Milieu therapy 24 aims to address issues related to maladjustment in people suffering from personality disorders. It helps to make substantial changes in a patient’s immediate life circumstances and environment, reduce conflict and boost life satisfaction, and improve his/her quality of life.
IV. Family therapy
Family therapy 25 aims to reduce conflict and ill feelings between people suffering from PDs and their close ones, especially family and friends. It addresses the broken or unsuccessful interpersonal relationships that characterize PDs.
V. Group therapy
Group therapy 26 involves patients with PDs joining groups of people suffering from similar personality disorders and resolving their issues by mutual understanding and empathy. It is the cornerstone of community support when it comes to recovery from crippling personality disorders.
Currently, there are no prescribed medications specifically for personality disorders. A 2018 study 7 elaborates that the current pharmacological treatment for personality disorders assumes that psychotropic drugs can treat the personality disorder symptoms specifically caused by biochemical abnormalities.
But, because of the diversity of symptoms and causes, medical practitioners have increasingly relied on psychiatric polypharmacy to address the symptoms of personality disorders.
For instance, in order to eliminate specific symptoms of comorbid psychiatric disorders in personality disorders (say borderline personality disorder), a combination 27 of antidepressants, antipsychotics, or mood-stabilizing drugs is administered. As heavy use of medication comes with risks of side effects, it is widely recommended that such a pharmacological treatment approach should come with close and continuous clinical supervision of medical specialists.
Coping With Personality Disorders
For people living with personality disorders, certain self-help strategies can help with day-to-day functioning. However, for severe personality disorders, it is always advisable to consult a psychologist or a psychiatrist as the symptoms may be unmanageable by the individual.
Consider the following self-strategies to cope with personality disorders:
- Educate yourself about personality disorders and how to address them
- Practice self-care by eating nutritious food, getting adequate sleep and exercise, etc.
- Avoid substance use (like alcohol, drugs, tobacco, etc.)
- Avail relaxation and stress management techniques like yoga, meditation, etc.
- Develop healthy hobbies that help you grow or practice gratitude (like journaling, gardening, hiking, etc.)
- Communicate with your loved ones and spend time with them
- Join a support group and develop a strong support system
- Maintain a disciplined regime of therapy and medication
- Identify your self-harm triggers and avail emergency mental health services, if needed
Personality disorders are perhaps some of the long-lasting, misunderstood, and crippling psychiatric disorders. If left untreated, these can go on to negatively impact a person’s quality of life, career, interpersonal relationships, and social functioning. However, they can be easily managed with therapy, medication, and self-help coping strategies, as well as by harboring faith and patience in the healing process.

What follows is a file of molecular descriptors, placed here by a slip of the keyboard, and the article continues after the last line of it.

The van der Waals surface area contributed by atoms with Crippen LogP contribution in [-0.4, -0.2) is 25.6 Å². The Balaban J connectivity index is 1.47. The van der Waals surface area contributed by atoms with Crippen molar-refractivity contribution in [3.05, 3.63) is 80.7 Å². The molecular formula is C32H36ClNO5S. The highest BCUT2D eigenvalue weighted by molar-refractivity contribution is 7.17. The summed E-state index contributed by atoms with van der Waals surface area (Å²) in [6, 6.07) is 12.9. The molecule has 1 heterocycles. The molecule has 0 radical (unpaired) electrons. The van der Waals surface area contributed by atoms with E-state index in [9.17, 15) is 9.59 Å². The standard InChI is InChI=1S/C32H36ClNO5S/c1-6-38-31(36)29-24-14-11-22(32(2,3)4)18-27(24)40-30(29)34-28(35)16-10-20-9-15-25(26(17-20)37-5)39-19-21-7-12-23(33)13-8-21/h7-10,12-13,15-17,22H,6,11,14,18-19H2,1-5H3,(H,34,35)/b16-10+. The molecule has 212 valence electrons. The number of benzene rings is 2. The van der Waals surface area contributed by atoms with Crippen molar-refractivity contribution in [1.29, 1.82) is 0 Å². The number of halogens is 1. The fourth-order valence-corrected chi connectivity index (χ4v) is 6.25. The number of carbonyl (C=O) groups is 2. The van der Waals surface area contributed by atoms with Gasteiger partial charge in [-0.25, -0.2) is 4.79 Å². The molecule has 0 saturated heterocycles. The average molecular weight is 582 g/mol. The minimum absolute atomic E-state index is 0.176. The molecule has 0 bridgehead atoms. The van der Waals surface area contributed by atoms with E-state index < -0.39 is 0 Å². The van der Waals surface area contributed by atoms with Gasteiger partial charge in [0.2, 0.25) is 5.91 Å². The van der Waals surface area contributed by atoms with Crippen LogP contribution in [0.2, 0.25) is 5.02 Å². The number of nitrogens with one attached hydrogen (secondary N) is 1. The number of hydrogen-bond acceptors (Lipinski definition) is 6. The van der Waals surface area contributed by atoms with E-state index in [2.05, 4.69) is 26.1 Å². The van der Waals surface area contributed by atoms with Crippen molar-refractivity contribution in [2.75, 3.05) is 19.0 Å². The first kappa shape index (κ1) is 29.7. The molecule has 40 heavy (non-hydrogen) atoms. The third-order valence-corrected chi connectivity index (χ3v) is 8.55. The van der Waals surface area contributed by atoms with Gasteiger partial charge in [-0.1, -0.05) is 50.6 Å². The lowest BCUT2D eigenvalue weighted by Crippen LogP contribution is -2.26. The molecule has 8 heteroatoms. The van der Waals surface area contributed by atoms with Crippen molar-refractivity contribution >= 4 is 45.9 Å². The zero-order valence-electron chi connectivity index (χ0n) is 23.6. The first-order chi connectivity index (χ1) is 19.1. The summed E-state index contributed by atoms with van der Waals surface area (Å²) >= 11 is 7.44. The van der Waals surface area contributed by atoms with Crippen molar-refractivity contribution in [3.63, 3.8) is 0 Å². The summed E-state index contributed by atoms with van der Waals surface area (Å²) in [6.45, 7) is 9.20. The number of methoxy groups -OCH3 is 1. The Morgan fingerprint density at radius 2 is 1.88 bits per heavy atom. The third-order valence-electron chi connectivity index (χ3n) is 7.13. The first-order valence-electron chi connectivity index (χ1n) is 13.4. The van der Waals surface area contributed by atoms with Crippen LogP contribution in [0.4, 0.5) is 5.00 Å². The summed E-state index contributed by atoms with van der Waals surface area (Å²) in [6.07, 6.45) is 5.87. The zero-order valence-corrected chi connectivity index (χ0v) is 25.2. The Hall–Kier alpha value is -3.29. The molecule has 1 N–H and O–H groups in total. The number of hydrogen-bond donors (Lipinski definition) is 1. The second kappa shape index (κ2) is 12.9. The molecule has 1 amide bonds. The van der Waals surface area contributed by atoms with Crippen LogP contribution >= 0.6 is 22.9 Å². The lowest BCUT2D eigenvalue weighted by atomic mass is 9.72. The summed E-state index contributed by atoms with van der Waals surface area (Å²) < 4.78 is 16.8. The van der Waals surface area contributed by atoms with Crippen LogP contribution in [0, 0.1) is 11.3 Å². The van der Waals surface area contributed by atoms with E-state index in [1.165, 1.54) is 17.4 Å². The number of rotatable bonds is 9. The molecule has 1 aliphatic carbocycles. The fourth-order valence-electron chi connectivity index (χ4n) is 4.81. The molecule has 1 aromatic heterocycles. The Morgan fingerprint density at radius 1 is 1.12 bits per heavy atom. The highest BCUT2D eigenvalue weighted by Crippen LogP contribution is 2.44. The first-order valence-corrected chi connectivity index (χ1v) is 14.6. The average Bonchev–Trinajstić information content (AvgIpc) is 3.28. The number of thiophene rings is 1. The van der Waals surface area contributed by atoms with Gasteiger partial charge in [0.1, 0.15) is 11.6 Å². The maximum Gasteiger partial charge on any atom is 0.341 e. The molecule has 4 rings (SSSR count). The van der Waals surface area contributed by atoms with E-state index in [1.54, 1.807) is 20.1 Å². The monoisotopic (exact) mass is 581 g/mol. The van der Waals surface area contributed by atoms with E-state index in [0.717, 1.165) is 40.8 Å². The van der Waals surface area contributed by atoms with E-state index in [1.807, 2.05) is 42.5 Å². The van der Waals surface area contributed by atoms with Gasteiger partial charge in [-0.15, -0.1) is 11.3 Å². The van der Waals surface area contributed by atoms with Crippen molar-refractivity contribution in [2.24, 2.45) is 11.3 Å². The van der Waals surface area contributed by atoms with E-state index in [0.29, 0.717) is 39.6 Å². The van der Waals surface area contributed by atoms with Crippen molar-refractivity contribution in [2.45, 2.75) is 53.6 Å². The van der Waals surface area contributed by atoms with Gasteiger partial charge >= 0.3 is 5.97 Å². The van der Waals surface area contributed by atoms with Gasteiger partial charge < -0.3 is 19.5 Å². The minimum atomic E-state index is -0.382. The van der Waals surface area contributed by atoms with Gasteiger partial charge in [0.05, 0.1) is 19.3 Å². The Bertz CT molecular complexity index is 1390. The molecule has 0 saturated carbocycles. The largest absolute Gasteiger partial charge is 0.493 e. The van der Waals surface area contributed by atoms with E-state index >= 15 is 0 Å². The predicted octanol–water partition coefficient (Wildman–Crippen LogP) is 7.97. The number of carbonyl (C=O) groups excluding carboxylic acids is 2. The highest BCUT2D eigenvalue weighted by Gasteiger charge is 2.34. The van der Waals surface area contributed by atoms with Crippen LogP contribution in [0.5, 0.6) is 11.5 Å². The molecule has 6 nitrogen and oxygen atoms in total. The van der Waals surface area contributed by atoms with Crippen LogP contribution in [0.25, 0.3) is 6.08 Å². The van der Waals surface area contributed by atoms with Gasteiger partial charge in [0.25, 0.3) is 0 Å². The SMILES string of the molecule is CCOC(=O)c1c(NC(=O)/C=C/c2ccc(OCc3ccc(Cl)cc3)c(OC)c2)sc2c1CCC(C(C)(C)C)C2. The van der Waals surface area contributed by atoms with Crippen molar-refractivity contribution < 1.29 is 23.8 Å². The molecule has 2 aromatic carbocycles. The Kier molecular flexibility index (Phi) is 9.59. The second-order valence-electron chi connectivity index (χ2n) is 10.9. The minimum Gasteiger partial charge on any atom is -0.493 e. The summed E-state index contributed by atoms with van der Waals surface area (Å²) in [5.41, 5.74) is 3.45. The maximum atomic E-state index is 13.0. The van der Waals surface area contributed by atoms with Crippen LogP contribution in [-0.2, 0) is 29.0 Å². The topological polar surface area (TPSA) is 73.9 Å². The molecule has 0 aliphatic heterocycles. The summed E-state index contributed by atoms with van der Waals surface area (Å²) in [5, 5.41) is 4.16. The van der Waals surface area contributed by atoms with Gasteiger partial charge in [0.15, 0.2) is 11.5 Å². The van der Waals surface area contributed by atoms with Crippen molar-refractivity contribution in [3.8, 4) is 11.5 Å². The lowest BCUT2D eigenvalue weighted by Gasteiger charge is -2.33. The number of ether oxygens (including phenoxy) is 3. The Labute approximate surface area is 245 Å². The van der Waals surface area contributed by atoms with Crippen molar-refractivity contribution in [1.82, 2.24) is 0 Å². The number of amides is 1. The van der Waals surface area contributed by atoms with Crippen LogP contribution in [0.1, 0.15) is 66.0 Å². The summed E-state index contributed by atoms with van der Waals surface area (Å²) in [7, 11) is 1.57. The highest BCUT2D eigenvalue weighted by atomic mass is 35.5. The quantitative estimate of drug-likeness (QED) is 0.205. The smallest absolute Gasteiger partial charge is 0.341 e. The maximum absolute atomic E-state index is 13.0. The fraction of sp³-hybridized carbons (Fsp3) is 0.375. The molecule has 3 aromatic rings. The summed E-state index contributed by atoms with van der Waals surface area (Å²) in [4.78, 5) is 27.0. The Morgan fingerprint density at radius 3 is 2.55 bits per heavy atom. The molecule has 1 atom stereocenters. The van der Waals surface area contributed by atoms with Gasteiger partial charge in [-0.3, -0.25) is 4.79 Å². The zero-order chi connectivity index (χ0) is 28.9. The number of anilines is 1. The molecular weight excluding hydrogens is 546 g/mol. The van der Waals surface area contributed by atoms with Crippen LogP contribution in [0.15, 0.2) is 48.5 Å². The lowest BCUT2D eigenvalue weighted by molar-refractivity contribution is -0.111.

Personality Disorders At A Glance
- Personality disorders (PDs) are manifestations of extreme personality traits that interfere with everyday life.
- Examples of personality disorders include antisocial PD, obsessive-compulsive disorder, borderline personality disorder, etc.
- PDs are of various types and can be divided into three clusters: A, B, and C.
- The causes of personality disorders are attributed to genetics and several psychosocial factors.
- If untreated, PDs can severely impair a person’s personal, professional, and social life.
- PDs can be effectively managed by a combination of therapies, medications, and healthy self-help strategies.
Frequently Asked Questions (FAQs)
1. Are personality disorders genetic?
Personality disorders are caused by a combination of genetic and environmental factors. Our genetics make us vulnerable to personality disorders, whereas environmental situations may trigger the actual development of the disorder.
2. What is the role of repressed childhood conflicts in personality disorders?
Most cases of personality disorders are attributed to childhood neglect and abuse and similar unresolved conflicts.
3. Can someone who has a personality disorder recognize it in others?
Personality disorders cause sufferers to have distorted perceptions of reality. They do not believe that anything is wrong with them. Therefore, the sufferers may not recognize their own troubling behavior and similar symptoms in others.
4. Do people with personality disorders fail to reveal their emotions?
People with personality disorders suffer from emotional dysfunction and they frequently struggle to identify emotions. This makes them unable to express emotions appropriately.
5. Are people living with personality disorders considered neurotypical?
Most people with mental disorders are not born with developmental disorders, and as such, they are considered neurotypical.
6. How does personality disorder relate to mental health?
Personality disorders are a category of mental disorders. They cause disturbances in a person’s mental health and wellbeing.